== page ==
Don’t Use 303 To Give Death Sentence To Spirit Of RTI: Karti Chidambaram

New Delhi: 

Demanding withdrawal of a bill proposing changes in the RTI Act, Congress MP Karti Chidambaram on Monday took a swipe at the government in the Lok Sabha, saying it should not use its “303 to massacre the spirit” of the transparency law.

Participating in the discussion on the Right to Information (Amendment) Bill, 2019, he said it undermines the autonomy of information commissioners and there has been absence of public consultation.

He expressed hope that the government will not use its 303 MPs in the House to give a “death sentence” to the spirit of RTI.

Stating that “303” has many connotations, Mr Chidambaram said IPC Section 303 refers to death sentence.

“I hope the government will not use its ‘303’ to give a death sentence to the spirit of RTI. 303 also refers to the standard issue rifle used by the constables today. The 303 rifle was also used by the brutal Gen Dyer to commit the horrendous massacre at Jallianwala Bagh,” he said.

“I hope the government will not use ‘303’ to massacre the spirit of RTI. I request you to withdraw the Bill,” Karti Chidambaram said, referring to the BJPs strength in the Lok Sabha.

Echoing similar sentiments, BSP MP Danish Ali alleged that through the Bill the government was trying to dilute the Right to Information and block information, and made an appeal to the government to take back the amendment Bill.

He said there was unanimity when the RTI Bill was passed and the government should ponder why the Lok Sabha is now divided over the amendment bill. He alleged that the government wants to conceal information from general public otherwise it will be exposed.

AIMIM MP Asaduddin Owaisi was equally scathing in his criticism as he alleged that the government was “afraid of the Rs 10 request of a garib chowkidar” through which it can get information about its functioning.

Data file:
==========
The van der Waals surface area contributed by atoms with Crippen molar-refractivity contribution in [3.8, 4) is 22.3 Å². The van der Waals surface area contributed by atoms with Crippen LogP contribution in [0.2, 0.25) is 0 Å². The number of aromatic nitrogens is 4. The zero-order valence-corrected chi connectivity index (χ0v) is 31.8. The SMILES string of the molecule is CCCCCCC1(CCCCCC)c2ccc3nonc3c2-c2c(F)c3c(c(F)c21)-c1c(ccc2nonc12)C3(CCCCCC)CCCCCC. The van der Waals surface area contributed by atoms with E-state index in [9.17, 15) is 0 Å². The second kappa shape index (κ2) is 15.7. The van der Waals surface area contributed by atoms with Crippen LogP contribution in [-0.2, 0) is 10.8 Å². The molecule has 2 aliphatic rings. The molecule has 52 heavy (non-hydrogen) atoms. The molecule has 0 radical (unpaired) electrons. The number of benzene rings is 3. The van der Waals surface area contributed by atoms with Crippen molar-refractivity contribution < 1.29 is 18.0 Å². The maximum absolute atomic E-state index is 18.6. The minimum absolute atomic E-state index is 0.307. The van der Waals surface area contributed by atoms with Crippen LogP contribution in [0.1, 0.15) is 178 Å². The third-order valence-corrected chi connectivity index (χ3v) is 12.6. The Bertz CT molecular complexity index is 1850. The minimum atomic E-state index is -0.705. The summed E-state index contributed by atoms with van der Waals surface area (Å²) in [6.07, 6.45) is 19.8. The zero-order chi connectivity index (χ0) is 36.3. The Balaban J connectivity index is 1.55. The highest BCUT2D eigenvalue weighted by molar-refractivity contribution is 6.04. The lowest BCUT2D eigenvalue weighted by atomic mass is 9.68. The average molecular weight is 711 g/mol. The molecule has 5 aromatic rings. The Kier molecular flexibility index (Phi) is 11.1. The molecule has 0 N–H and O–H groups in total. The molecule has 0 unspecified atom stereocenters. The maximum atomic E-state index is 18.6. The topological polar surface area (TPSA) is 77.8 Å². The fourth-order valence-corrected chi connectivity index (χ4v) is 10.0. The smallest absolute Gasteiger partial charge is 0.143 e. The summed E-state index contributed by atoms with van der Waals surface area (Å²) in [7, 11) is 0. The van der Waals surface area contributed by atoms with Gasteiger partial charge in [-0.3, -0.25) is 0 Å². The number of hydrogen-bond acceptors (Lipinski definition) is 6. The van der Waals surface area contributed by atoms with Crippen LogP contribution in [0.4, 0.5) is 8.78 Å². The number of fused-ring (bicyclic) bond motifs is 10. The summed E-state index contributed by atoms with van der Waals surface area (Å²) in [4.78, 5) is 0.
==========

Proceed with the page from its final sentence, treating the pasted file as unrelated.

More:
Mr Owaisi was referring to Rs 10 application through which a person can apply for RTI.

He said the bill’s aim is “Modi-fication of RTI”.

Describing the introduction of the bill in the Lok Sabha as the “blackest day” in the history of Parliament, RSP MP N K Premachandran said it is an insult to the House.

“The legislative supremacy of Parliament has been taken over by executive,” he alleged.

Mr Premchandran said the bill was brought in haste and not enough time was given to the MPs to study it.

Trinamool Congress leader Saugata Roy termed the bill as “regressive”.

He also questioned as to why the government was “in a hurry” to get the amendment passed.

Raghu Rama Krishna Raju (YSRCP) urged the government to give clarity on the status of chief information commissioner and information commissioners.

He claimed the power of this House was being taken away by the executive.

“Executive can’t take away the power of legislature,” he said.

Supporting the bill, he said the state autonomy should be retained.

Mr Raju said that a number of RTI activists have been killed and there was a need to ensure their protection.

B Mehtab (BJD) alleged that the bill was an assault on the idea on federalism and asked, “Why are we weakening the RTI architecture?”

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